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Possible Duplicate:
How do I iterate over a range of numbers in bash?

I am trying to print "Hello World!" 10 times via the code below, but it is printed only one time. Where am I missing the correct syntax?

RUNS=10

for RUN in {1..$RUNS}
do
    echo "Hello World!"
done
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marked as duplicate by Rody Oldenhuis, eugene y, Lev Levitsky, Björn Pollex, LB40 Nov 6 '12 at 13:33

This question has been asked before and already has an answer. If those answers do not fully address your question, please ask a new question.

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3 Answers

up vote 2 down vote accepted

You want to do a brace expansion, but bash does not do double-expansion (it needs to expand $RUNS). You can force double-expansion by

for RUN in $(eval echo {1..$RUNS})
do 
    echo "Hello World!"
done

But I suggest you avoid this mess like the plague and just do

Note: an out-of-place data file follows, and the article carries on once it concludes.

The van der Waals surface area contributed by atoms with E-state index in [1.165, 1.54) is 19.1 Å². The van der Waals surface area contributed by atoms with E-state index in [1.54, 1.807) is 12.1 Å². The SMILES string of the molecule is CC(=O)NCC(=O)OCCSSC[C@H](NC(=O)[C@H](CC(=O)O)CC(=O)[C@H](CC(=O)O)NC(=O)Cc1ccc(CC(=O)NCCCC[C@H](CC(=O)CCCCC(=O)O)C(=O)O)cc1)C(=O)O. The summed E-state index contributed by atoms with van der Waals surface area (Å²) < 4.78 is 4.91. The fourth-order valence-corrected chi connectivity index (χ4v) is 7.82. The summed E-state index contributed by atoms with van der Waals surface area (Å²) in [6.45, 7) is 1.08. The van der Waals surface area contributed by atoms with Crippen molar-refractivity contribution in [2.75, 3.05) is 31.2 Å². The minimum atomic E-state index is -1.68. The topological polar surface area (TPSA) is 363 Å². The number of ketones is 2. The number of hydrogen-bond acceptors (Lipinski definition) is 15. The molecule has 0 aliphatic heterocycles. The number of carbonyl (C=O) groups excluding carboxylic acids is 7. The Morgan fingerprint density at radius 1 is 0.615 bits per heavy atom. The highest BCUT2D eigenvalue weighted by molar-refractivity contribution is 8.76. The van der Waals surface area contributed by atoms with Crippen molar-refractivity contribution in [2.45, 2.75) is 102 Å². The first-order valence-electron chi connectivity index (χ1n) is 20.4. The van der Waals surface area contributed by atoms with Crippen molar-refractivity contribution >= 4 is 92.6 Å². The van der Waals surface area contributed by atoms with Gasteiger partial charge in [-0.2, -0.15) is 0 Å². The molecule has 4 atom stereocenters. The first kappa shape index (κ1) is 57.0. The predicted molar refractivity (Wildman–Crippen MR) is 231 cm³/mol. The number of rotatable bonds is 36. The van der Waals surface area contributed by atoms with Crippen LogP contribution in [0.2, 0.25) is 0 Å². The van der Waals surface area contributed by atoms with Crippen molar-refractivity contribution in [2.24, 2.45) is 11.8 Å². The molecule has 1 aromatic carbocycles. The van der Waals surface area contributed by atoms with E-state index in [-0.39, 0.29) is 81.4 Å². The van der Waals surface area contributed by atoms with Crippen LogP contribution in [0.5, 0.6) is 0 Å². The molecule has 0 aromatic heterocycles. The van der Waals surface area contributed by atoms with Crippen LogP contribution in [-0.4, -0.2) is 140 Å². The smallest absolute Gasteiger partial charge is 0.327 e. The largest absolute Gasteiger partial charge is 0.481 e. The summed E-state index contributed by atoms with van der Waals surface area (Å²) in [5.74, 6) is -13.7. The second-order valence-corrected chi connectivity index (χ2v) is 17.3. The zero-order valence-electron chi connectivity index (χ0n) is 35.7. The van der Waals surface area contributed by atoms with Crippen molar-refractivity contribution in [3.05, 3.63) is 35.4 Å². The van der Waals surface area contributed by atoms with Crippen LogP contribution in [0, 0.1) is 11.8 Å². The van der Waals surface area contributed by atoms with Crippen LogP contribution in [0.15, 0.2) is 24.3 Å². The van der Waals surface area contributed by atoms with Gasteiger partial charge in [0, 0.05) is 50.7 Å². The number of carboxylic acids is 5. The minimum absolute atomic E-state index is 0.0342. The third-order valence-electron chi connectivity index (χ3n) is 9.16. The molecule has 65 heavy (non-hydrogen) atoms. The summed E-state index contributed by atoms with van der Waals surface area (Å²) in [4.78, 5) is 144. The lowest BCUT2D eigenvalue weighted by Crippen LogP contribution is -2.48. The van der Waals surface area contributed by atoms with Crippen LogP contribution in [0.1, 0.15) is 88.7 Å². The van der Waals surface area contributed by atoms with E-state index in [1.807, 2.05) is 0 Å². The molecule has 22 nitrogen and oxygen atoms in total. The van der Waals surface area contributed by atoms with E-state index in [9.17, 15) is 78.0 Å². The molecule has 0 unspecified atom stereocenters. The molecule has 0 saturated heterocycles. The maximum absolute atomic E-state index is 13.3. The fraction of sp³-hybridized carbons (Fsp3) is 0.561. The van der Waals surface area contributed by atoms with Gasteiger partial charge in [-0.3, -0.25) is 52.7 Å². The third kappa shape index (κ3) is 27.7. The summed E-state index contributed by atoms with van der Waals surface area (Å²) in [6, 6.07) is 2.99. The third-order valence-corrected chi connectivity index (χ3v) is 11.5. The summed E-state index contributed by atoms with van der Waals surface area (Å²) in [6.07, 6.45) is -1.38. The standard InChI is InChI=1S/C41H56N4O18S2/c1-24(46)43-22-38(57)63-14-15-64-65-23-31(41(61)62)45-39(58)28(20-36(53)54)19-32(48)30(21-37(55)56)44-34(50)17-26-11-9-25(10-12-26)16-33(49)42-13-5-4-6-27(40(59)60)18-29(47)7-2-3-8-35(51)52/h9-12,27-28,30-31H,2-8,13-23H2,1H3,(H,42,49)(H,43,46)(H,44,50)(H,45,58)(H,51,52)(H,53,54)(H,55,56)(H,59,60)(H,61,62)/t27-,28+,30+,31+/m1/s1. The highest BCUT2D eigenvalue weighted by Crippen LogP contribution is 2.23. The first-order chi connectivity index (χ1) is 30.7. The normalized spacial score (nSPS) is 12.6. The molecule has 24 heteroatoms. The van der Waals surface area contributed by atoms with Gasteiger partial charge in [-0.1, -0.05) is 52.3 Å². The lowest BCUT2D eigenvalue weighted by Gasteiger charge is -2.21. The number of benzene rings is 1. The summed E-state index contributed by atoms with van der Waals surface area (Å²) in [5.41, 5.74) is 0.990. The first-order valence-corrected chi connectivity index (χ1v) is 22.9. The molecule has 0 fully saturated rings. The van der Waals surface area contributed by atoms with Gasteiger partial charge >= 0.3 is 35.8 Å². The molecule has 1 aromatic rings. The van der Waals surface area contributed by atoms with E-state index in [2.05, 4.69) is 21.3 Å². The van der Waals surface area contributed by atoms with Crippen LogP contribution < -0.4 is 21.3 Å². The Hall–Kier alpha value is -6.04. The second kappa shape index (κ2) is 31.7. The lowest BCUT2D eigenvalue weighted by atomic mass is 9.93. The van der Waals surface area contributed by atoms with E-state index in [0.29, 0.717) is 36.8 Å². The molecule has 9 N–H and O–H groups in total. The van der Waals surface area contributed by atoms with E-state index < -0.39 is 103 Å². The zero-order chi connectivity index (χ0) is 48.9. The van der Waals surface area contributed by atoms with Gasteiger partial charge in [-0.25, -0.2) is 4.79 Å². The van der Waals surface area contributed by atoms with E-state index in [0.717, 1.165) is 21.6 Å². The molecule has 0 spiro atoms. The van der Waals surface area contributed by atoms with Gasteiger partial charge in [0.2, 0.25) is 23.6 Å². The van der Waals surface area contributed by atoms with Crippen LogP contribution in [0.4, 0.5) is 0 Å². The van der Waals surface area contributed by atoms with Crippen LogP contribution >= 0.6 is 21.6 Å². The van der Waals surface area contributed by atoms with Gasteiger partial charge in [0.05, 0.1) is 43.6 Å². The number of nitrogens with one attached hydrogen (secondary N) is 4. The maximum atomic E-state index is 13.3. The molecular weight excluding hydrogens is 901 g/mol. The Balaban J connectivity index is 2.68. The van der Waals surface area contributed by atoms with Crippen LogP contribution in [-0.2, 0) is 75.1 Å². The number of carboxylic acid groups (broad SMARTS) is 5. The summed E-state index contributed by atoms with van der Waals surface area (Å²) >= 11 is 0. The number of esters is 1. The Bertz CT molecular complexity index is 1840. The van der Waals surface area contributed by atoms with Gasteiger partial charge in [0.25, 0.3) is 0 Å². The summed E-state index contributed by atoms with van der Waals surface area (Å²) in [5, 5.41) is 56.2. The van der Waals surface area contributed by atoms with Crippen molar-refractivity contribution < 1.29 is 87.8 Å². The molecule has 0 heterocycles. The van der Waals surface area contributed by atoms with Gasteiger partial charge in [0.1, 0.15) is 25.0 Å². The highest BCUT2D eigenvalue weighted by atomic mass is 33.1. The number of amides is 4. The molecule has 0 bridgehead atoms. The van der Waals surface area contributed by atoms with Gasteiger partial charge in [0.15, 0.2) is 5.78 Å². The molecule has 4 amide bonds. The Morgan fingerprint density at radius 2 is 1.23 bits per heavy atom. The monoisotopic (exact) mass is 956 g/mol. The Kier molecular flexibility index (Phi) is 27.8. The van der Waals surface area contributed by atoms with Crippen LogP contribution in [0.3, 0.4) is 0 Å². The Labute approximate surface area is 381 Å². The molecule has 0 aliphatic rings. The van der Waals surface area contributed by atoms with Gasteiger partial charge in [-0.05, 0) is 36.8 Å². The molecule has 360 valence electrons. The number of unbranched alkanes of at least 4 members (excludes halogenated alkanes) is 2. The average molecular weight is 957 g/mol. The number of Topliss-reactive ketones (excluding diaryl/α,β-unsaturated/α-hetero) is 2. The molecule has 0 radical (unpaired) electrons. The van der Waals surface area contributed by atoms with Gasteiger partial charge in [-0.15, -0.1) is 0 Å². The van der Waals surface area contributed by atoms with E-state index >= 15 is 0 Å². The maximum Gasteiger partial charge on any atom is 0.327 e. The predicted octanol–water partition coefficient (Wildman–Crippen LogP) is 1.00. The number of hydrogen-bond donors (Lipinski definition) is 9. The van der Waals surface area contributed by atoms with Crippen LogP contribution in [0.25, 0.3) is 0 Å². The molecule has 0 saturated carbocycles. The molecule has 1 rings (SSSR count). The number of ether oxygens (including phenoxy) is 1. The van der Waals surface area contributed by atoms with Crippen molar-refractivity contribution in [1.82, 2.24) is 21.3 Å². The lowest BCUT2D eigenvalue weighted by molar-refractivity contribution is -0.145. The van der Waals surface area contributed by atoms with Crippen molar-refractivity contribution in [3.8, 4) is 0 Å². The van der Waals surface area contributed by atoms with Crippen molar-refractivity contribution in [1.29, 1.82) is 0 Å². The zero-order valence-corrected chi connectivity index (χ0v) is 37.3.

for RUN in $(seq 1 $RUNS) 
do 
    echo "Hello World!"
done

or

for ((RUN=1; RUN<RUNS; RUN++))
do 
    echo "Hello World!"
done
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This question contains all the answers you need

In brief, I would suggest you to use:

RUNS=10
for RUN in $(seq 1 $RUNS)
do
    echo "Hello World!"
done

since it will more likely work on other shells too.

If you want to avoid the overhead of the subshell, you can use:

RUNS=10
i=0;
while [ $i -lt $RUNS ]
do
    echo "Hello World!"
    i=$(($i+1))
done
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this fragment spawns child process seq, quite an overhead for a simple for-loop –  bobah Nov 6 '12 at 8:38
    
That's the way to do it for maximum compatibility with POSIX shell. Have a look here and here for other forms of bashisms. –  mrucci Nov 6 '12 at 8:46
    
this question is about Bash, neither about POSIX shell, nor about compatibility with POSIX shell –  bobah Nov 6 '12 at 8:50
1  
Absolutely. Also the question is not a about performance... –  mrucci Nov 6 '12 at 9:00
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{A..B} syntax does not seem to be substituting variables

for ((i=0; i < $RUNS; ++i)); do echo "hello world"; done
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1  
More specifically, brace expansion occurs before parameter expansion. As brace expansion requires constants, the whole construct is treated as a single string rather than being expanded. –  chepner Nov 6 '12 at 13:15
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